The Most Destructive (Part two)

(Click here to read Part One)

So, who was doing the tapping?  What was the tapper going to say??  Hold your horses a minute.  First, I’m going to tell you about a second source of hope that I’ve discovered since my conversation with Maria.

Last week, I stumbled upon a book called “Stolen Tomorrows: Understanding and Treating Women’s Childhood Sexual Abuse” by Steven Levenkron.  It was 99¢!  (Oh, Macklemore, how you ring in my head.)  Let’s be honest here, this is not your typical fodder for summer reading.  But will you think me completely off my rocker if I gush for a moment about just how good this book is?

1.  You do not have to have your PhD in Psychology to understand what he’s saying.

2.  Intricately woven throughout these stories of adults taking advantage of children they were supposed to protect, and the havoc their actions have wreaked upon the lives of these girls (now women), are remarks that make it clear that after decades of counseling women who have been sexually abused, the author is positive that every person can heal and form positive relationships.  (After lots of hard work…)

I thought about Maria as I read this:

“Father – daughter incest is probably the most destructive form of the sexual abuses in terms of the extent of psychological damage – often lasting throughout the daughter’s life and producing the greatest number of psychological disorders and behaviors.” 

Therefore let’s throw in the towel and give up since she has experienced the very worst type of an unspeakable abuse.

Thankfully, she seems to disagree.

Levenkron talks at length about the secrecy that surrounds sexual abuse.  The longer the victim remains silent, the more damaging the abuse becomes, even years after the abuse has stopped.  Its effects are not something that simply fade away over time.  A monster that has not been acknowledged or dealt with has the tendency to grow until this unwieldy weight becomes unmanageable.

I have hope for Maria because she is engaging in the difficult work of  refusing to remain silent.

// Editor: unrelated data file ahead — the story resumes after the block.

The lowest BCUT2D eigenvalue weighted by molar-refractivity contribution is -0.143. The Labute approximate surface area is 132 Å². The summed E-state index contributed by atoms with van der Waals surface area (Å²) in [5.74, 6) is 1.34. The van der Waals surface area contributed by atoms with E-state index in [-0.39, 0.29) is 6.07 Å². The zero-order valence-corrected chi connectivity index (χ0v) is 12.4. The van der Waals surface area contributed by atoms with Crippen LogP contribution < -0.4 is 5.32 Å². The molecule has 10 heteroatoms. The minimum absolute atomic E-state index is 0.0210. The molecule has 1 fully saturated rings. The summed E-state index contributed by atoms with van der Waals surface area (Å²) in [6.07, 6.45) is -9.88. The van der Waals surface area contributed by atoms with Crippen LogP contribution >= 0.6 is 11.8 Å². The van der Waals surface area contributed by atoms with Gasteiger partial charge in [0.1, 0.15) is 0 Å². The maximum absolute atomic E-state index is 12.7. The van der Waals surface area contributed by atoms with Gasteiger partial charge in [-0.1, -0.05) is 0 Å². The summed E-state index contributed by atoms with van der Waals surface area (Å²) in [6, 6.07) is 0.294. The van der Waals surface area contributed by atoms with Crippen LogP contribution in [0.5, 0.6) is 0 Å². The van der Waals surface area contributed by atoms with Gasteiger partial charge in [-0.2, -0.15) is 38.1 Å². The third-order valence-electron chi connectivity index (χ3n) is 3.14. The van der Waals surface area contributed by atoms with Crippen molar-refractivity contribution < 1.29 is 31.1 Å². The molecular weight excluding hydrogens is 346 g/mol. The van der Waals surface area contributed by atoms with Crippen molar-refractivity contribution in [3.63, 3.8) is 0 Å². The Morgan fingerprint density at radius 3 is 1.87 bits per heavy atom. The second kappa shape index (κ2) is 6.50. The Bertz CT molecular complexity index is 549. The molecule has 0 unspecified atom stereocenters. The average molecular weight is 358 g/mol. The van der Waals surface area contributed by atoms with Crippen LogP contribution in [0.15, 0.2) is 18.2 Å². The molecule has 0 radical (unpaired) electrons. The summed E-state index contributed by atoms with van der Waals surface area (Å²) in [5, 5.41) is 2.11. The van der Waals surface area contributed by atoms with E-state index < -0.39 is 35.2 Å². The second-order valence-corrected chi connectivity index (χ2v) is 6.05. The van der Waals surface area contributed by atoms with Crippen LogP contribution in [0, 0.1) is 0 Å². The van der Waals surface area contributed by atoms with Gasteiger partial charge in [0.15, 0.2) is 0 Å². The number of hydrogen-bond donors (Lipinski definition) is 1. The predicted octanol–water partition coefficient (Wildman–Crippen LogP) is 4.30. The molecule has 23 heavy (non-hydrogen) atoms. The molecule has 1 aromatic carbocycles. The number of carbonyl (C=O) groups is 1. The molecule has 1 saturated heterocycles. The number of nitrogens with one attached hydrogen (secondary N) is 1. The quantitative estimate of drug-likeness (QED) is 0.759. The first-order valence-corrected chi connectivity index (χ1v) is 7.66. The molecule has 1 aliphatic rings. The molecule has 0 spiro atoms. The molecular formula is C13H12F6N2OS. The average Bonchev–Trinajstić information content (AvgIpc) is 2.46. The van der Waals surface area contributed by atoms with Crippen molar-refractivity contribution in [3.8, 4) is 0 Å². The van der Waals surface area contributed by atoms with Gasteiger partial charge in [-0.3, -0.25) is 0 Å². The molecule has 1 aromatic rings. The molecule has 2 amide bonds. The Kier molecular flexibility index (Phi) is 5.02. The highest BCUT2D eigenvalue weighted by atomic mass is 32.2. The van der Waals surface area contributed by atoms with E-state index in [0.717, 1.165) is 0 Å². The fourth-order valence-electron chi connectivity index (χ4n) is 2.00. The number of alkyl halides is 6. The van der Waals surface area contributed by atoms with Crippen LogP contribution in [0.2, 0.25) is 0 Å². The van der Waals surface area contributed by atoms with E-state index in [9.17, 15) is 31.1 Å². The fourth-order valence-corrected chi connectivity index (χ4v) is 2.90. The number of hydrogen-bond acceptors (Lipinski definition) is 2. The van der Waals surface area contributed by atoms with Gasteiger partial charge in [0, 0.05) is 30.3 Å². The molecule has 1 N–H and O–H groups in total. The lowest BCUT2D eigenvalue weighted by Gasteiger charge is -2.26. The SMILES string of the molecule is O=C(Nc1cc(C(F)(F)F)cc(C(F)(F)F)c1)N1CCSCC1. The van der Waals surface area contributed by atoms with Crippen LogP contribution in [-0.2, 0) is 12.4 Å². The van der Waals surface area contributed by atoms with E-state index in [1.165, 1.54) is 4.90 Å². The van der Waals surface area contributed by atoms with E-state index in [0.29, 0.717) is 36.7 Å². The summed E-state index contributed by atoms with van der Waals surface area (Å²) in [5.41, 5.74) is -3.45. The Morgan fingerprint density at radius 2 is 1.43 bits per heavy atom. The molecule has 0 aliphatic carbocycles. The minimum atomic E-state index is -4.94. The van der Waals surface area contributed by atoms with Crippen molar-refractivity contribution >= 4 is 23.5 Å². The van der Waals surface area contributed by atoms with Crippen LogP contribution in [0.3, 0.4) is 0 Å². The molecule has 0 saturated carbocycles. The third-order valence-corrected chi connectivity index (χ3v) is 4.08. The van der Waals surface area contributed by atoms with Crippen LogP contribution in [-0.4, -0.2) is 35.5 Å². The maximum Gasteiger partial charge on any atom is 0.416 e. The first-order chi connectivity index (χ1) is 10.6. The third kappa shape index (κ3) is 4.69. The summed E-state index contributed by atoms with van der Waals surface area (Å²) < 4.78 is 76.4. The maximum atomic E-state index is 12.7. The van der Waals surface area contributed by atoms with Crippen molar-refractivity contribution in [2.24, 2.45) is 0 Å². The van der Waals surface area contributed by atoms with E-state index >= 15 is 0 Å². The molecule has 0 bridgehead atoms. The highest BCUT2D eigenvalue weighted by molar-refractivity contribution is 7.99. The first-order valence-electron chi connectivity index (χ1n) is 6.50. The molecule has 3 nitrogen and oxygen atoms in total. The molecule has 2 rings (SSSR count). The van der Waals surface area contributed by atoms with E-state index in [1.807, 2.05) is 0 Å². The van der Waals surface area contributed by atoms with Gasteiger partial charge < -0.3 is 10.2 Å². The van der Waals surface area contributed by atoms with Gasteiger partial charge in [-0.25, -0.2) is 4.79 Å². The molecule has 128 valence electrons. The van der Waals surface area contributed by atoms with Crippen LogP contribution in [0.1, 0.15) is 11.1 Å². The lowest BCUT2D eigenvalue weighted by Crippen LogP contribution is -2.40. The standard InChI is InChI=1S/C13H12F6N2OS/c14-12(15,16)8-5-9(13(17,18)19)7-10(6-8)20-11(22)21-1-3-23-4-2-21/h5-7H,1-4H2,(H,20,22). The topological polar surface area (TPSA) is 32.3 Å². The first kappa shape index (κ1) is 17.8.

A second theme throughout Stolen Tomorrow’s is the debilitating power of shame.  So many of those who have been sexually abused feel that it was somehow their fault.  Feeling like they have caused it even though they didn’t want it or like it makes them feel as though they are powerless to prevent it from happening in the future and that they clearly deserved what has happened.  But if she is able to believe that she was not at fault, restoration becomes more attainable.  In one testimony Levenkron shares, “On some intuitive level as a child she understood that her uncle was being sneaky and that he was the one at fault… Because she had allowed her feelings of anger to emerge at the time of the assault by her uncle, recovery for her was quicker than for most survivors.”

I have hope for Maria because without any prompting from me, she voiced the fact that she had been mistreated by her father.

Even as she was being blamed by her grandmother, she knew that something was off and she wasn’t being supported in the way that she should be.  I wonder if she has any idea how much strength she has?

Back to that tap.

I was sitting next to her feeling like she is headed down a painful and destructive path.  The only way she can overcome and have a life free of abuse and violence is if she has some hidden superpower of overcoming all odds in the face of extreme adversity.  Defeated, deflated, discouraged and overwhelmed would best describe my mood.

Tap.  Tap.  Tap.

I turned to see the Director of another non-profit.

(Paraphrasing.)

“Hey, I saw you over here talking to Maria and assume that you’re a bit dismayed.  I wanted to let you know that the Director has told us that if we get a house and one employee to oversee things, we can take some of the girls out of here.  So that she can be with her son, Maria is one of the girls that would come.”

And the angels began to sing.

This would be incredible.  She still has so much recovery work to do.  (And this home still needs to be opened.) But the opportunity is available.  A few major details need to fall into place.  But there’s a very real chance that instead of being thrown to the wind to fend for herself, she will have a supportive and safe place to live as she fights against these demons.  She has already shown so much natural strength and tenacity, I so want someone(s) to come alongside her and give her a chance to catch her breath.

I have no idea what the timeline is for this home.  Or if it’s much more than a really good idea at this point.  In the meantime, we’ll continue to encourage her in any way that we can.  Can we all together pray vehemently that this will happen?  That this will be in their future?  We can do nothing to prevent what has happened to her in the past, but we can fight for and believe in her future.

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1 Comment

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One response to “The Most Destructive (Part two)

  1. Jan Wakefield

    Jenny, this is your mom’s friend, Jan Wakefield. You are doing important work–I was also sexually abused by my father starting at the age of two. There is nothing more psychicly damaging than sexual abuse. Thank God I live in the US and have had some help. Just know, you never know if some something you do or say will

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